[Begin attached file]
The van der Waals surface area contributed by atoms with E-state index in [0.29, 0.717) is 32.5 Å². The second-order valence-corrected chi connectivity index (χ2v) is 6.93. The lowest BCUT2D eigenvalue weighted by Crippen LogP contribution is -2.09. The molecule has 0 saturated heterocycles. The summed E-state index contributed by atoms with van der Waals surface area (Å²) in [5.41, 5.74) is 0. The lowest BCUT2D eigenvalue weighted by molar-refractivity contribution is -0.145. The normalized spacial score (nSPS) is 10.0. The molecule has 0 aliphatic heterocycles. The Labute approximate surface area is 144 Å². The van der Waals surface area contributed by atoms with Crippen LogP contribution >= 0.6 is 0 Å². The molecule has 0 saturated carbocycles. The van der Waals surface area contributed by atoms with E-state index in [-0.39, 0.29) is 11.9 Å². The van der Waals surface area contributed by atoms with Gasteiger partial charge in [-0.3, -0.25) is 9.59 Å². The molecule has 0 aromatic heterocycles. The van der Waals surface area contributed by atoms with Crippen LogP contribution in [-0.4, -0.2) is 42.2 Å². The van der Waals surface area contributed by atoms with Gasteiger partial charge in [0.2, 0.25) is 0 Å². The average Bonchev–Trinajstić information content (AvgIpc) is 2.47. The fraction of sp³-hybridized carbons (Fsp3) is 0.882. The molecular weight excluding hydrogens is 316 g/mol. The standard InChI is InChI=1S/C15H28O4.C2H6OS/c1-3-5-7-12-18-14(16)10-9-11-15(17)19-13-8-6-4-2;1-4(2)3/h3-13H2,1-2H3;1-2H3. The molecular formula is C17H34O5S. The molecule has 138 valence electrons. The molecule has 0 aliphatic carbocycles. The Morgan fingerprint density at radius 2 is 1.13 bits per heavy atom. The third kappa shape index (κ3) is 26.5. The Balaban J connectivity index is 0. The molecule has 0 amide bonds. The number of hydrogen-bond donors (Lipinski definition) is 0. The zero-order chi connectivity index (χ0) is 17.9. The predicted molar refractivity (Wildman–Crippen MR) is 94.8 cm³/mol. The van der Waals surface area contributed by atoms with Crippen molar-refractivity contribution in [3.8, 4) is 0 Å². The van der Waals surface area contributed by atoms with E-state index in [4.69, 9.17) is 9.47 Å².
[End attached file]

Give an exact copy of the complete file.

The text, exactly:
The van der Waals surface area contributed by atoms with E-state index in [0.29, 0.717) is 32.5 Å². The second-order valence-corrected chi connectivity index (χ2v) is 6.93. The lowest BCUT2D eigenvalue weighted by Crippen LogP contribution is -2.09. The molecule has 0 saturated heterocycles. The summed E-state index contributed by atoms with van der Waals surface area (Å²) in [5.41, 5.74) is 0. The lowest BCUT2D eigenvalue weighted by molar-refractivity contribution is -0.145. The normalized spacial score (nSPS) is 10.0. The molecule has 0 aliphatic heterocycles. The Labute approximate surface area is 144 Å². The van der Waals surface area contributed by atoms with Crippen LogP contribution >= 0.6 is 0 Å². The molecule has 0 saturated carbocycles. The van der Waals surface area contributed by atoms with E-state index in [-0.39, 0.29) is 11.9 Å². The van der Waals surface area contributed by atoms with Gasteiger partial charge in [-0.3, -0.25) is 9.59 Å². The molecule has 0 aromatic heterocycles. The van der Waals surface area contributed by atoms with Crippen LogP contribution in [-0.4, -0.2) is 42.2 Å². The van der Waals surface area contributed by atoms with Gasteiger partial charge in [0.2, 0.25) is 0 Å². The average Bonchev–Trinajstić information content (AvgIpc) is 2.47. The fraction of sp³-hybridized carbons (Fsp3) is 0.882. The molecular weight excluding hydrogens is 316 g/mol. The standard InChI is InChI=1S/C15H28O4.C2H6OS/c1-3-5-7-12-18-14(16)10-9-11-15(17)19-13-8-6-4-2;1-4(2)3/h3-13H2,1-2H3;1-2H3. The molecular formula is C17H34O5S. The molecule has 138 valence electrons. The molecule has 0 aliphatic carbocycles. The Morgan fingerprint density at radius 2 is 1.13 bits per heavy atom. The third kappa shape index (κ3) is 26.5. The Balaban J connectivity index is 0. The molecule has 0 amide bonds. The number of hydrogen-bond donors (Lipinski definition) is 0. The zero-order chi connectivity index (χ0) is 17.9. The predicted molar refractivity (Wildman–Crippen MR) is 94.8 cm³/mol. The van der Waals surface area contributed by atoms with Crippen molar-refractivity contribution in [3.8, 4) is 0 Å². The van der Waals surface area contributed by atoms with E-state index in [4.69, 9.17) is 9.47 Å².